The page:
Author Topic: W&Q No. 1's boiler  (Read 5668 times)

Philip Marshall

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W&Q No. 1's boiler
« on: March 26, 2014, 05:37:09 PM »
Forgive me if this topic has been discussed elsewhere on the board, but I'm curious about what became of the boiler of W&Q No. 1, ex Sandy River No. 3, "Butterfly".

Numerous authors, including Linwood Moody and Dick Andrews among others, have made the claim that after the engine was retired from service, its boiler was recycled as a culvert, and was still (as of the second half of the 20th century) in place as such somewhere along the right of way.

Has any attempt been made to locate and/or recover this artifact? If it still exists (and that's a *big* if, even considering the greater corrosion resistance of old wrought iron as compared to more modern steels), it might make an interesting display for the museum alongside the original boiler of No. 9.

(And it also might not be the only one out there, as Jones mentions in Two Feet to Tidewater that the WW&F was in the habit of buying old standard gauge boilers from the MeC to use as culverts. Could there be a whole roundhouse full of lost engines buried along the WW&F?)

Yours in late-winter daydreaming,
Philip Marshall

James Patten

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Re: W&Q No. 1's boiler
« Reply #1 on: March 26, 2014, 05:48:05 PM »
In our little 2.5 miles of railroad, we have encountered 3 or 4 boiler shells (or what could have been boiler shells) as culverts.  The rest of the culverts had been pulled out and presumably scrapped.  The first one, and the one that was probably in best shape, was the one less than a quarter mile from Sheepscot.  It was likely a standard gauge boiler, it was so big.  We had to pull it because the frost heaved it up every winter and made riding over it tricky.  Others aren't in such good shape, including the one at the end of the line, which we had pulled when grading.

Philip Marshall

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Re: W&Q No. 1's boiler
« Reply #2 on: March 26, 2014, 06:31:44 PM »
Three or four in just 2.5 miles? That's incredible. It implies there could be dozens more of them out there.

What did the museum do with those boiler shells? Were they scrapped?

John McNamara

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Re: W&Q No. 1's boiler
« Reply #3 on: March 26, 2014, 07:03:29 PM »
Readers with access to the Newsletters section of this forum are urged to see the front page of the January/February 2004 issue. The photo shows a large boiler-shell culvert being removed a short ways north of Sheepscot Station. As noted in the accompanying text, it was roughly five feet in diameter and probably ex-Maine Central. It is still lying beside the ROW.

-John

Ed Lecuyer

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Re: W&Q No. 1's boiler
« Reply #4 on: March 26, 2014, 07:36:40 PM »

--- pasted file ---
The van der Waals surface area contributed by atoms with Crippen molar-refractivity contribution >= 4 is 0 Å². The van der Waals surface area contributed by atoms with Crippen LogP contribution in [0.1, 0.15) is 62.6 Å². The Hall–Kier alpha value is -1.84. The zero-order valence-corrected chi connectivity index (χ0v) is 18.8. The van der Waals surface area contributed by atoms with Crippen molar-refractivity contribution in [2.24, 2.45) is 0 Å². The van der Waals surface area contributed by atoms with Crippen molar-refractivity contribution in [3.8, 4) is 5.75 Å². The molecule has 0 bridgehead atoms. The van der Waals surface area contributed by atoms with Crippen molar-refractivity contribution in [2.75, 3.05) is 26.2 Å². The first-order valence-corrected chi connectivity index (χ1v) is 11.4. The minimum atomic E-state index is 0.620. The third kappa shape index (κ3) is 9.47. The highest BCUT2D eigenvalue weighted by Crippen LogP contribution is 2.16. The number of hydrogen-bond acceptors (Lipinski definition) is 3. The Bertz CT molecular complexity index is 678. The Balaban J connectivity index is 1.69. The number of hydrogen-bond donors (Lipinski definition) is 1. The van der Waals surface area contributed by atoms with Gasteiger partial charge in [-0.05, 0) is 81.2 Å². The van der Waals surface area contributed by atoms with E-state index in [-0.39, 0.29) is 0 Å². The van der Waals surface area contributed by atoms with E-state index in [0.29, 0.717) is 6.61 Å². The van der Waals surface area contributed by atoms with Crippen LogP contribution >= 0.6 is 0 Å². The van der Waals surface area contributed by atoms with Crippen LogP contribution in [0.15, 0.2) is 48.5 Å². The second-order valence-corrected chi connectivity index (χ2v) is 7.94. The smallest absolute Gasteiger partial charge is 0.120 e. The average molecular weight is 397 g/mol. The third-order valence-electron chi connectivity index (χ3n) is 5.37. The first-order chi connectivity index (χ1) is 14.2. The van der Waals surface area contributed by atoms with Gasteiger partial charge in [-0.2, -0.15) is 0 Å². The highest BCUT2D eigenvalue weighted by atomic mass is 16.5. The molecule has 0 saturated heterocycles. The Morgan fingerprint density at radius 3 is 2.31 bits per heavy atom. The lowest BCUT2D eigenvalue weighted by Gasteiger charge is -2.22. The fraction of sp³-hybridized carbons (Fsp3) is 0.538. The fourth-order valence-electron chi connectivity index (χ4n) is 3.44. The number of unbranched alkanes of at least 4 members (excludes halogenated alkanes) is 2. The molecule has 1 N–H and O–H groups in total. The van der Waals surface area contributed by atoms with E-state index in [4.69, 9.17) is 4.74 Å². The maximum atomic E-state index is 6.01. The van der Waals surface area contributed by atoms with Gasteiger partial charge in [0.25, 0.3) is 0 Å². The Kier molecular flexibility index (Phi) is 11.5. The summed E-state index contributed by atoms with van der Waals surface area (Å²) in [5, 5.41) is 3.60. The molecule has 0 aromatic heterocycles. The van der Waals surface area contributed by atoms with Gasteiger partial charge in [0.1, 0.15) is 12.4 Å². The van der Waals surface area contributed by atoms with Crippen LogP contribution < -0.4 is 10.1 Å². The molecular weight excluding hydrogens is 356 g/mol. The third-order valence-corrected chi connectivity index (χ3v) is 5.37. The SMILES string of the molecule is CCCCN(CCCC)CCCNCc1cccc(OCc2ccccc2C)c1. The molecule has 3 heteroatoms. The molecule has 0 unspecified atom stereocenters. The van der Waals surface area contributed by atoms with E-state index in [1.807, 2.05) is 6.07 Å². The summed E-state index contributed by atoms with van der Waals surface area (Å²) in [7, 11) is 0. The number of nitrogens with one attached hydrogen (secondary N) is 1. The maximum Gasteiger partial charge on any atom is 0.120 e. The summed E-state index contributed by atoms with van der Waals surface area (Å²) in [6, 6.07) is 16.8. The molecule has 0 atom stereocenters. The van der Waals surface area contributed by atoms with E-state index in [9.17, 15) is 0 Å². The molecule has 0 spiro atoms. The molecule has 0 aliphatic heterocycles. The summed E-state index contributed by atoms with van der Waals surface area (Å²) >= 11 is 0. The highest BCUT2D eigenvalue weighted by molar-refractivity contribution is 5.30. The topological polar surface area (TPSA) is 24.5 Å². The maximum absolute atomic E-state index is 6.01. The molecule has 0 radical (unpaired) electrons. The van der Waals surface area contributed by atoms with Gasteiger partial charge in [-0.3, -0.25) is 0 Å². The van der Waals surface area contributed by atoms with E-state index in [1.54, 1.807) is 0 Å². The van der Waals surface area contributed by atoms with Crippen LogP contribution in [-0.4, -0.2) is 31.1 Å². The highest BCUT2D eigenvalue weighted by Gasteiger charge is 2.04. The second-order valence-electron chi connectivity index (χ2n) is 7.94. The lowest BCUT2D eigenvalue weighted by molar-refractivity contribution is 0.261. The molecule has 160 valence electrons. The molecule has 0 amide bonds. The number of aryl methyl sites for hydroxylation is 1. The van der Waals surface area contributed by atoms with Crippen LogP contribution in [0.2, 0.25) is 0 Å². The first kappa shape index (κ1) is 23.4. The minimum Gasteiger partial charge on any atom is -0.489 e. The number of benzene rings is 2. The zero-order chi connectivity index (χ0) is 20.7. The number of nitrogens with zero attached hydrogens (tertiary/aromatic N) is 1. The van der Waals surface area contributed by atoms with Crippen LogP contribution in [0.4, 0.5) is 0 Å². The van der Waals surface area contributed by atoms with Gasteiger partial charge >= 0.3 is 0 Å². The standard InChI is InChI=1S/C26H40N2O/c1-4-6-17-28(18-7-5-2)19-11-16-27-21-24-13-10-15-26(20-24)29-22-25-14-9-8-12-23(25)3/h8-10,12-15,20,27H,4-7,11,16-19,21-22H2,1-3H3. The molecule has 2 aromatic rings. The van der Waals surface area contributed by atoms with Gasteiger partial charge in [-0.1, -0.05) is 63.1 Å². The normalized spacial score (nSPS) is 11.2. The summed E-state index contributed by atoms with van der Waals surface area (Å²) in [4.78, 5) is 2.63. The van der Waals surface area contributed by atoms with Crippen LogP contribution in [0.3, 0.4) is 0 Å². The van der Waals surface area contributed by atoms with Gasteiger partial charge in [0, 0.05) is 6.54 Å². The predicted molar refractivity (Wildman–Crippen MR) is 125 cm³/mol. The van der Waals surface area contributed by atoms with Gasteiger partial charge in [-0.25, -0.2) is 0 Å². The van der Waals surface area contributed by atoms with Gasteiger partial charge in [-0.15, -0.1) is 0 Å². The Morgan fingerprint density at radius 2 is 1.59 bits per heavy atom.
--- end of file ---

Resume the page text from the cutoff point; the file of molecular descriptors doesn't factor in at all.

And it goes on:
I was surprised how thin the metal is on that probably-MEC boiler. I thought it would have had much more to it. I was also surprised how little there is that is left of any sign of it being a locomotive at one time.
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Philip Marshall

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Re: W&Q No. 1's boiler
« Reply #5 on: March 26, 2014, 08:58:37 PM »
In his article on W&Q No. 1 in the July/August 1985 issue of Narrow Gauge & Shortline Gazette ("Porters on the Maine Two-Footers Part I: Sandy River Cinderella"), Dick Andrews quotes Ruth Crosby Wiggin as saying the location of the culvert was somewhere between Whitefield and North Whitefield.

Is this portion of the right of way still owned by the W&Q?

Perhaps I should go have a look myself if I manage to get up to Maine this summer.
« Last Edit: March 26, 2014, 09:59:15 PM by Philip Marshall »

Mike Fox

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Re: W&Q No. 1's boiler
« Reply #6 on: March 26, 2014, 10:33:49 PM »
I think we have debated enough about the culvert near the Top of the Mountain before, that we have come up with it was a stack or pipe of some kind, not a boiler. The one just North of Janes way does appear to be some kind of boiler shell, but it would have had to be standard gauge or larger due to the diameter.
Mike
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Stewart "Start" Rhine

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Re: W&Q No. 1's boiler
« Reply #7 on: March 27, 2014, 11:09:15 AM »
The museum owns the R-O-W running north from the Whitefield station site up to near where the railroad crossed Rt. 218.  Engine 1's shell is not in that section but it's a nice walk that includes a concrete cattle pass and a high fill.  Harry told me that the shell was in the grade about a half mile north of where the R-O-W crosses the brook on the other (east) side of Rt. 218.  This would be where the railroad goes up toward N. Whitefield.  It's a portion I have not walked as I was told it is private land.    
« Last Edit: March 27, 2014, 11:32:10 AM by Stewart Rhine »

Philip Marshall

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Re: W&Q No. 1's boiler
« Reply #8 on: March 27, 2014, 06:05:10 PM »
The museum owns the R-O-W running north from the Whitefield station site up to near where the railroad crossed Rt. 218.  Engine 1's shell is not in that section but it's a nice walk that includes a concrete cattle pass and a high fill.  Harry told me that the shell was in the grade about a half mile north of where the R-O-W crosses the brook on the other (east) side of Rt. 218.  This would be where the railroad goes up toward N. Whitefield.  It's a portion I have not walked as I was told it is private land.    

Thanks for this information, Stewart. I was sure Harry would have known, so I'm glad to hear he passed this knowledge on.